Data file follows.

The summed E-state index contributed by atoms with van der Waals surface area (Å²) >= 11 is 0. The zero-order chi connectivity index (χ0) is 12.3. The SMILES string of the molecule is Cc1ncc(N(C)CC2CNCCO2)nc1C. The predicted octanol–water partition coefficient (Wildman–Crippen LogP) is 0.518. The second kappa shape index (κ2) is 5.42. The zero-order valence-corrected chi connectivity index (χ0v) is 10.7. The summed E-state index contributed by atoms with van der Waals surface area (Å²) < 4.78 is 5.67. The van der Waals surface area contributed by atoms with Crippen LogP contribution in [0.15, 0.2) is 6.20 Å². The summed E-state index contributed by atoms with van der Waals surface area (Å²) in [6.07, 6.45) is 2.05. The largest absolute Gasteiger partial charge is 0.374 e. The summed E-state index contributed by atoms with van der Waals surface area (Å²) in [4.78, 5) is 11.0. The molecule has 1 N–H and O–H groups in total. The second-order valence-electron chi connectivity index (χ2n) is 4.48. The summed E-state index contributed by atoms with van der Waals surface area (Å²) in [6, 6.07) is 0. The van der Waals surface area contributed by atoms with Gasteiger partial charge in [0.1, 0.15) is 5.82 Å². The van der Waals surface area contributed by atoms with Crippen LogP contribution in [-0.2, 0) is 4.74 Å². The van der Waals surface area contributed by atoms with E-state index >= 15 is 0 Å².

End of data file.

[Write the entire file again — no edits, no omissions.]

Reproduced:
The summed E-state index contributed by atoms with van der Waals surface area (Å²) >= 11 is 0. The zero-order chi connectivity index (χ0) is 12.3. The SMILES string of the molecule is Cc1ncc(N(C)CC2CNCCO2)nc1C. The predicted octanol–water partition coefficient (Wildman–Crippen LogP) is 0.518. The second kappa shape index (κ2) is 5.42. The zero-order valence-corrected chi connectivity index (χ0v) is 10.7. The summed E-state index contributed by atoms with van der Waals surface area (Å²) < 4.78 is 5.67. The van der Waals surface area contributed by atoms with Crippen LogP contribution in [0.15, 0.2) is 6.20 Å². The summed E-state index contributed by atoms with van der Waals surface area (Å²) in [6.07, 6.45) is 2.05. The largest absolute Gasteiger partial charge is 0.374 e. The summed E-state index contributed by atoms with van der Waals surface area (Å²) in [4.78, 5) is 11.0. The molecule has 1 N–H and O–H groups in total. The second-order valence-electron chi connectivity index (χ2n) is 4.48. The summed E-state index contributed by atoms with van der Waals surface area (Å²) in [6, 6.07) is 0. The van der Waals surface area contributed by atoms with Gasteiger partial charge in [0.1, 0.15) is 5.82 Å². The van der Waals surface area contributed by atoms with Crippen LogP contribution in [-0.2, 0) is 4.74 Å². The van der Waals surface area contributed by atoms with E-state index >= 15 is 0 Å².